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illegally adopted and abused: report
McPherson, Radio Australia 18th March 2011
Children in Cambodian
and Vietnamese orphanages are being abused and adopted illegally, says a
Richard Bridle, UNICEF Representative to Cambodia, says there is
insufficient regulation and inspection of orphanages in these countries.
"The number of children in orphanages has doubled from 2005 -
2010," he said.
"There's approximately 12,000 children in these institutions today,
of which less than one third are actual orphans."
"There have been cases proven in court of abuse of children in
those orphanages and we have fairly substantial anecdotal evidence of
identities being falsified and children being offered into illegal
The United States is working to re-introduce inter-continental adoption
of Cambodian and Vietnamese children, but Mr Bridle says the country is
yet to meet global adoption standards.
Inter-continental adoptions were suspended in 2001 due to concerns of
fraud and the inhumane buying and selling of children.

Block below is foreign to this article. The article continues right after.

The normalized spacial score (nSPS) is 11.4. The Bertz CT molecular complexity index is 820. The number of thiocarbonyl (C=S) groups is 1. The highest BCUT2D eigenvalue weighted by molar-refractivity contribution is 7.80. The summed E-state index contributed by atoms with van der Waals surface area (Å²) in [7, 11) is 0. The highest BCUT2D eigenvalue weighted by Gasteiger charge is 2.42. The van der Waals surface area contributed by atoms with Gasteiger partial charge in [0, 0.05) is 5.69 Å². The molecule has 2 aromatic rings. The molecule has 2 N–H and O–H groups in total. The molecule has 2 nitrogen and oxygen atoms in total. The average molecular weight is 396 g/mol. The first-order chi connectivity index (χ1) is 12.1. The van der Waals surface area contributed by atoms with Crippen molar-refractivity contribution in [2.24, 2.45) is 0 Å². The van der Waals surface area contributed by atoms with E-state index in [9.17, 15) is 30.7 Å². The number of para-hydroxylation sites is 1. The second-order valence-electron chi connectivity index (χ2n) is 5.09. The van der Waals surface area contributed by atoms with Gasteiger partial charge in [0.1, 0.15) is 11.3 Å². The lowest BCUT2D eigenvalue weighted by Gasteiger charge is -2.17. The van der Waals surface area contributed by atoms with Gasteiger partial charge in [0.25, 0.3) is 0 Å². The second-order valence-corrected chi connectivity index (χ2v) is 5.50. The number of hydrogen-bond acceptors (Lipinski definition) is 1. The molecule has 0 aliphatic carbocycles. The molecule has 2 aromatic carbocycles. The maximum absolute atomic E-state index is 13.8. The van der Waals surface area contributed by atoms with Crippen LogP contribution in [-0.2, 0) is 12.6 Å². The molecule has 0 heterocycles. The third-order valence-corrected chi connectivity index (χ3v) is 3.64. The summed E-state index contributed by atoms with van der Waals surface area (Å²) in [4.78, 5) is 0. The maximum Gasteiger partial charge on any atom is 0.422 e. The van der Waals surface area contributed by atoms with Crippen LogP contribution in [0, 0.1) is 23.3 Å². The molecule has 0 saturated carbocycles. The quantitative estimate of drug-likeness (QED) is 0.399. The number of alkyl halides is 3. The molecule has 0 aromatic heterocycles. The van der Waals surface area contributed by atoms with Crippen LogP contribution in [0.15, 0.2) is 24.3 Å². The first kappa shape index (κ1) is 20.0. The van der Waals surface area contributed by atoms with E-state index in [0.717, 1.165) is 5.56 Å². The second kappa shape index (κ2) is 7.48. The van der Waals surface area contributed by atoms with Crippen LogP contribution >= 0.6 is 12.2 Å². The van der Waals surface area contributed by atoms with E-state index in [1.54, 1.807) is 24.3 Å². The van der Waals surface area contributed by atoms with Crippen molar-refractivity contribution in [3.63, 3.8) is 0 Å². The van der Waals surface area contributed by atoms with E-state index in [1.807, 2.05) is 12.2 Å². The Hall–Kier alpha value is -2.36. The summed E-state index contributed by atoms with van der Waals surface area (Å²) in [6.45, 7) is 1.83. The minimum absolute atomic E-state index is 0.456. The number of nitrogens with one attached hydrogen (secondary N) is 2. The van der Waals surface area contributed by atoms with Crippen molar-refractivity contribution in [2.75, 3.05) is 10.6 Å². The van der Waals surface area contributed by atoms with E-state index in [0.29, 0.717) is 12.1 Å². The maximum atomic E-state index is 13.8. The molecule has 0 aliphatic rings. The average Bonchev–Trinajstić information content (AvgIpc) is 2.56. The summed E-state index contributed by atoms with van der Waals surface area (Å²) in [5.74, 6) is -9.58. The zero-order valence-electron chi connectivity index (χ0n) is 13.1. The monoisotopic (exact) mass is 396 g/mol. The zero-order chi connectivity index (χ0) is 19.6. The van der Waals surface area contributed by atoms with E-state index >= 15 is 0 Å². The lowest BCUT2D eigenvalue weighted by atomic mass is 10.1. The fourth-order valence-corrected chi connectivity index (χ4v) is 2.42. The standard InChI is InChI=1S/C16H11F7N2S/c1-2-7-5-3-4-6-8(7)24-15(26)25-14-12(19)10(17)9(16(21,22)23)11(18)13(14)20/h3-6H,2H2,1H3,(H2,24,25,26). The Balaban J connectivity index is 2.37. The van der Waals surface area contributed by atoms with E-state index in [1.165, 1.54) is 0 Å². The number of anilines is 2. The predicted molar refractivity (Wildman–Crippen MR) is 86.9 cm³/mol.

Dr Diane Coones, head of the Centre for Adoption in US says she is not
happy with this law.
"We would hope there would be a more nuanced response that would
allow proper adoptions to go through and adoptions that are not proper
to be stopped, rather than wholesale shutting down of countries to leave
children to be in care or even worse," she said.
But Mr Bridle says it is important to focus on alternatives to
inter-continental adoption so the number of children in orphanages can
"Family and community solutions need to be focused on as an
alternative to adoption," he said.
"[Orphanages] are being used as a means of placing children from
families in acute poverty as a temporary coping measure or as a good
opportunity to have their children educated."
"We should not re-enter a situation we've had in the past where
families are coming and offering money for kids and in essence buying
The US Special Adviser to the Office of Children's Issues is meeting
with Cambodian and Vietnamese officials next week to discuss progress
made to comply with international obligations.
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is a hunger, marrow-deep, to know our heritage, to know who we are
and where we have come from. Without this enriching knowledge, there
is a hollow yearning . . . and the most disquieting
Alex Haley, Author of Roots